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Among all the bizarre entertainment were our favourite clubs. The Friars, a block south of the Brown Derby, is the first, at least geographically, to be portrayed. Using Coda Magazine for my research shows a listing in the issue dated June 1963, of the Oscar Peterson Trio booked in from June 10-15. In the following issue however there is no review, no mention of his appearance, which in England would have been the Melody Maker’s front page story. Instead it’s the rare appearance of pianist Lennie Tristano, playing solo at the First Floor Club, an intimate venue in a side street just on the periphery of my one mile radius, that is reviewed by Eddie Santolini, the downstairs manager at Sam The Man’s record shop. Over the years the Friars would present the Who’s-Who of the jazz world, among them the Chico Hamilton Quartet introducing us to the avant garde musings of saxophonist Charles Lloyd and the Hungarian guitarist Gabor Szabo [https://www.youtube.com/watch?v=2hivG5Cc4z4]; Stan Getz with young vibraphonist Gary Burton; the elite trombone duo of J.J. Johnson and Kai Winding, Cannonball Adderley’s sextet with Yusef Lateef, Dizzy Gillespie and Rahsaan Roland Kirk with his collection of saxophones, bells and whistles musically mocking a local disc jockey (Phil MacKellar – That Feller Mackellar) who had said on his radio show that Rahsaan was little more than a circus act. [https://www.youtube.com/watch?v=BsaxODHI3fA] And the great tenor saxophonist Coleman Hawkins. I had attended that evening of the mighty Hawk in the company of a new friend from the Mohawk Nation who related to me that he had in the past not been allowed into such establishments as it was illegal for First Nations People to drink alcohol in public places. Astounding when one considers that it is from his people that this country has been stolen.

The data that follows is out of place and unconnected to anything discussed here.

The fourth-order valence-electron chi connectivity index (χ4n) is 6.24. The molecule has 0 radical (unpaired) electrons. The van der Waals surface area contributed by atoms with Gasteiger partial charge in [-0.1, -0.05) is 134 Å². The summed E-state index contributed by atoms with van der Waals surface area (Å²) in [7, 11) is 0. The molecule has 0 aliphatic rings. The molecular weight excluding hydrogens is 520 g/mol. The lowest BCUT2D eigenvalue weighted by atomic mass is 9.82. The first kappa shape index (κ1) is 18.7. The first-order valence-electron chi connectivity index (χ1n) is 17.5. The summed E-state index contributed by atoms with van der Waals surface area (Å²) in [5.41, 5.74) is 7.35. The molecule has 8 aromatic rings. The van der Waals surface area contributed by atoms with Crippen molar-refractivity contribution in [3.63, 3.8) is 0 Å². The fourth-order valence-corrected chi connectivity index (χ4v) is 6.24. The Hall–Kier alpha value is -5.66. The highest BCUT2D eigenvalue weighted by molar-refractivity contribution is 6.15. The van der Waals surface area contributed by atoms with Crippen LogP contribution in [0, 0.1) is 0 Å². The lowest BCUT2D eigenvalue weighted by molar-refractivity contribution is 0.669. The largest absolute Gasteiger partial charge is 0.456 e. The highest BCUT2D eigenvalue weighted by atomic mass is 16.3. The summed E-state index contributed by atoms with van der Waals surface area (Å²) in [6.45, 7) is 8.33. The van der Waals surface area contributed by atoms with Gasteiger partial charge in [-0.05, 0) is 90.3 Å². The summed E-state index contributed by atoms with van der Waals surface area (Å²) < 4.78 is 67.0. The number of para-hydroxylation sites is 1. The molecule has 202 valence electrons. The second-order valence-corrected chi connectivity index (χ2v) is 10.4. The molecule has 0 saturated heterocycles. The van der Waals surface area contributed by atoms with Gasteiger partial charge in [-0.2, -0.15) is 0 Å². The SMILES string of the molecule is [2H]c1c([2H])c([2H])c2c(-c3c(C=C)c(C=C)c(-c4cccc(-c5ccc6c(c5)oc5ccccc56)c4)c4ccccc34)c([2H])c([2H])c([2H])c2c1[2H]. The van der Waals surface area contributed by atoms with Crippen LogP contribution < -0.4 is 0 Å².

I had read about the legendary jazz venues of New York; Birdland, Minton’s Playhouse and the Savoy Ballroom in Harlem, the Village Vanguard and the Five Spot in the village, seen monochromatic photographs in Downbeat and Metronome, heard live recordings of Bird, Miles, Mingus, Coltrane… from these very clubs, but none of this abstracted information prepared me for my first experience of the American styled bar of the Colonial Tavern.

The club was situated a couple of blocks south of Dundas, next door to an historic bank building, and in those days was the bastion of mainstream jazz where it seemed as though the remarkable trumpeter Buck Clayton, with a retinue of Basieites, was more-or-less in residence. John Norris introducing me to a form of jazz in which I had not previously been interested, encouraging me to investigate a history from which the music I loved had evolved.

The chrome and glass entrance lobby was guarded by Rocky, who somehow, through marriage was vaguely related, this family association guaranteeing admission on a busy Saturday night. This was no back-room or basement affair, the enormous room accommodating hundreds of jazz fans seated comfortably around tables, all with a clear view of the raised stage illuminated by a flashing disco ball. Bill and Leo, the ground floor waiters, who over time would become familiars, dressed from top to bottom in the traditional outfits of white shirt, black trousers, shoes and socks, set off by a red waistcoat, wandered among the tables with their trays and a folded cotton towel draped over an arm to mop up the spillage, on the lookout for empty glasses. Facing the stage was a long bar that was always occupied by the regular hipsters dressed to kill, furtive eyes hidden behind horn-rimmed dark glasses. Those not yet old enough to indulge in alcohol could listen to the music from an upstairs balcony that looked down onto the stage.

Just imagine for the price of a beer it was possible, on a regular basis, to hear the music of living legends, swing musicians who had brought this music to popularity; pianists as famous as Earl Hines, Teddy Wilson, Art Hodes and Sir Charles Thompson; trumpeter Henry Red Allen and clarinetist Pee Wee Russell [https://www.youtube.com/watch?v=oBs5m_kF6Y4] who were considered by some to have been among the first musicians to employ “outside” tonality and rhythmic concepts in jazz, and to hear Count Basie’s star tenor saxophonist Buddy Tate. No Cover. No Minimum.

End Notes:

The photographs – found on the web – are from various Toronto newspapers. Used without permission.
The Coda Magazine cover is from the author’s personal collection.
The material for this series of stories was culled from Chapter 26 of “Rant & Dawdle – A Fictional Memoir”.
Pee Wee Russell drawing by Graham Coughtry

Dylan Thomas’s “A Child’s Christmas in Wales”
Performed by Arthur Bull & Bill Smith

Click on the pictures then click again to see image full-size.
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